Nicholas Payton’s latest, Smoke Sessions, recorded at the end of May and released by … Smoke Sessions, caps a 14-month span of intense productivity since COVID-19 disrupted the world. During the year prior to this created-in-the-studio post-lockdown encounter with 45-year-old drummer/DJ/producer Karriem Riggins, 84-year-old bass grandmaster Ron Carter, and (on two tracks) 85-year-old tenor sax giant George Coleman, Payton had released on his imprint label Paytone the sardonic, dance-oriented Quarantined With Nick and the one-man-band invention Maestro Rhythm King.
Smoke Sessions is the fifth recording on which Payton documents himself playing trumpet and keyboards (piano and Fender Rhodes), sometimes simultaneously, in high-level interplay with a trio, employing a stylistic palette that spans swing, funk, and hip-hop. Guitarist Isaiah Starkey complements him on “Gold Dust, Black Magic,” the “title track” of a Payton-penned symphony that the Louisiana Philharmonic performed last March. Several tracks showcase Payton’s acoustic piano prowess: soulful and Jamal-esque on “Q for Quincy Jones,” French Impressionistic on “Lullaby of a Lamppost,” post-Bud harmonic poetry on Keith Jarrett’s “No Lonely Nights.” The proceedings conclude with a kaleidoscopic electro-acoustic exploration of Herbie Hancock’s “Toys,” as Payton channels several Herbie periods, each one in his own argot; free-dialogues with Carter in an expressive improvised section; then wraps on trumpet with a self-accompanied “I’m Nicholas Payton and you’re not” solo that evokes the spirits of Miles Davis and Freddie Hubbard. When the music stops, Carter—known to be parsimonious with compliments—remarks, “It doesn’t get any better, Nicholas.”
JT: You’ve said that your portal into what you do opened at age 11, upon hearing Tony Williams’ sock cymbal at the opening of “Four” on side two of the Miles Davis Quintet’s Four and More, with Ron Carter and George Coleman.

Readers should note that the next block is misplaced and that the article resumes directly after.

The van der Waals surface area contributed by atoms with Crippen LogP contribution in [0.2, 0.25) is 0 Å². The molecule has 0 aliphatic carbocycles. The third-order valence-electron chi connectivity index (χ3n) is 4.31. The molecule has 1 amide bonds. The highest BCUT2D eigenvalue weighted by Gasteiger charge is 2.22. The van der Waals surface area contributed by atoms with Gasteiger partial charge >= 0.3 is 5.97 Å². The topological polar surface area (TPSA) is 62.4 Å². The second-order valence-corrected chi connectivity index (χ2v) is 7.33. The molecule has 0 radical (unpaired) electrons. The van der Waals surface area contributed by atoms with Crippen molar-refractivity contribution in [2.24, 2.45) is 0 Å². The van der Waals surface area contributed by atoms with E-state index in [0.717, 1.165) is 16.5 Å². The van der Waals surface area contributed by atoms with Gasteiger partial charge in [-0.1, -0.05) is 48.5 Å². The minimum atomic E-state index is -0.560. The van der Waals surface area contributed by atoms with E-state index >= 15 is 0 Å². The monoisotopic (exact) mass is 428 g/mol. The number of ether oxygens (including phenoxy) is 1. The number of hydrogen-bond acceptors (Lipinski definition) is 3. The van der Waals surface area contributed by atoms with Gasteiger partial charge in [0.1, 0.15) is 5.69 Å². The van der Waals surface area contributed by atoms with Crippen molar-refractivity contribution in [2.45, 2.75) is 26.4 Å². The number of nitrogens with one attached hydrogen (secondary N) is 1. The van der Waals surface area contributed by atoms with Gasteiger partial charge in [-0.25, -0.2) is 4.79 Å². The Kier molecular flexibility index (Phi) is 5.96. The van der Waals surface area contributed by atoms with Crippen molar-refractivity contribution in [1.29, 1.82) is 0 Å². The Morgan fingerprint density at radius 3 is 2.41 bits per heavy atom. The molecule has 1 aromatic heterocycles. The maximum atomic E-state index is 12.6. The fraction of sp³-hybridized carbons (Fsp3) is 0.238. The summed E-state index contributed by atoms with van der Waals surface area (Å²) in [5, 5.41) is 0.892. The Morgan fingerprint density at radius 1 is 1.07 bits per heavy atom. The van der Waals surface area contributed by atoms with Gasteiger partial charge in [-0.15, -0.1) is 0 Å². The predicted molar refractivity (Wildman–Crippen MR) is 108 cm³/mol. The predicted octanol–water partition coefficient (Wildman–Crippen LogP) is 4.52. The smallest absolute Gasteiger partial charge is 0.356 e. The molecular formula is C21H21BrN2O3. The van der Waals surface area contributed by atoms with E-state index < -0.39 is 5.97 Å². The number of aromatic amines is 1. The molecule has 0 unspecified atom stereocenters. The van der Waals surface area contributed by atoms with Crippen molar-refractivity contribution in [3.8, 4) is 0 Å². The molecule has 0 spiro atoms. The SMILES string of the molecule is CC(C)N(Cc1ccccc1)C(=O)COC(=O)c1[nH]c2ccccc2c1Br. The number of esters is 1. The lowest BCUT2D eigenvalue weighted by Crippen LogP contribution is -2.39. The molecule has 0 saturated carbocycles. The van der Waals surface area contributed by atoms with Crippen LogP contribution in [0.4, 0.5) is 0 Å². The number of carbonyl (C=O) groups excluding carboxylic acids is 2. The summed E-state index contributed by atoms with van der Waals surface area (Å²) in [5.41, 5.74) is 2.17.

PAYTON: This record is a full-circle moment. As a kid, I practiced with Four and More every day, pretending I was in this band.
You’ve spoken frequently about the importance of interacting with elder masters.
All too often it gets lost that it’s a lineage. It’s ancestral, passed down from master to student, for eons—and when you play, ultimately you’re supposed to connect with those here or no longer here. To me, that should be the central focus.
The beginning of your trumpet-keyboard concept was at a jam session you established at New Orleans’ Snug Harbor in 2006, in Katrina’s aftermath.
Before that, I had larger bands. I wanted to go the opposite direction, to highlight the idea that I’d be more part of the rhythm section. The most obvious way is to have a trio. Maybe there are a few trumpet-out-front trios, and obviously a slew of keyboardists-out-front trios, but I don’t know of any trumpeter/keyboardist trios. So it was also a way of creating culture and establishing a new way of communicating, without a reference point.
Was it complicated to establish yourself in that format at the time?